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    #182206

    Torrance
    Participant

    Michael, from my own experience – I believe DMAIC
    gets the same results as 8D. It’s about taking a
    specific problem, finding root cause(es) and
    appropriate solution(s).
    My current company uses an “8 step process”. I can
    overlay DMAIC and include everything currently
    there. Same can be done with 8D.
    Be careful, though, of using the debate of 8 steps
    versus 5 – the content of the steps will vary.
    Using only 5 steps might make it sound like a less
    comprehensive method. (Although DMAIC has 5 stages
    – it still covers the 8 stages from an 8D)If you
    need containment, use the Scottish version – D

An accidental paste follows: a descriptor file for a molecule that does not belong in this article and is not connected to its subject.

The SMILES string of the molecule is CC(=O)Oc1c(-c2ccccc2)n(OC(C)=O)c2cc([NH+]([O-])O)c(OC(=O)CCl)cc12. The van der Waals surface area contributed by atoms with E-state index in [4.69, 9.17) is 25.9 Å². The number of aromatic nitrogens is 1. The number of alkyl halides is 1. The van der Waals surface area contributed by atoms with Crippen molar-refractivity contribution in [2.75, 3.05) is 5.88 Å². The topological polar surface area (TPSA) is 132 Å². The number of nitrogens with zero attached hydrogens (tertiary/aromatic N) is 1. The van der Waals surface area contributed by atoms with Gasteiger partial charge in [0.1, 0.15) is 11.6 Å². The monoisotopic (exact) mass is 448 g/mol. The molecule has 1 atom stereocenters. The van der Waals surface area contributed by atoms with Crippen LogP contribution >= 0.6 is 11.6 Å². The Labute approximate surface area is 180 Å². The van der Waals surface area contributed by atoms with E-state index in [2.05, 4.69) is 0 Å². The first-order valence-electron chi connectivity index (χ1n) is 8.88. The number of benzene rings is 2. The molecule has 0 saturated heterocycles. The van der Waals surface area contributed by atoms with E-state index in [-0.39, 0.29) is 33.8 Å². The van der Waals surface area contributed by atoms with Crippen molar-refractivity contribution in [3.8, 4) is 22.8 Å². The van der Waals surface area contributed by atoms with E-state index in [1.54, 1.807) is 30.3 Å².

McAIC, where c is the containment actions.:-)
    I would say use one or the other. Having used 8D, 8
    Step processes, DMAIC etc – I must say I prefer
    DMAIC.
    Each to their own!
    Davy T

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    #182207

    GB
    Participant

    Why scrap anything???   These are tools.   Put them in your tool box and use when applicable.   It’s about tools, not “religious” fanaticism and devotion to a particular “sect” of CI.  GEESH
    Assess the culture you are supporting and use the right tool for the right task. If you find yourself supporting an automotive environ, you may find 8-D more culturally-impactful.   DMAIC, PDCA, the 9 step model, etc… can all be used as needed.
    There is no need for zero-sum positions.

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    #182217

    Sloan
    Participant

    Sounds like we’re all mice looking at different parts of the same elephant.

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    #182219

    Kluttz
    Member

    I was going to say pretty much the exact same thing (though I would have done so in a much more mellifluous fashion). 
    In conclusion…. What he said.
     

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    #182270

    Jonathan Leahey
    Participant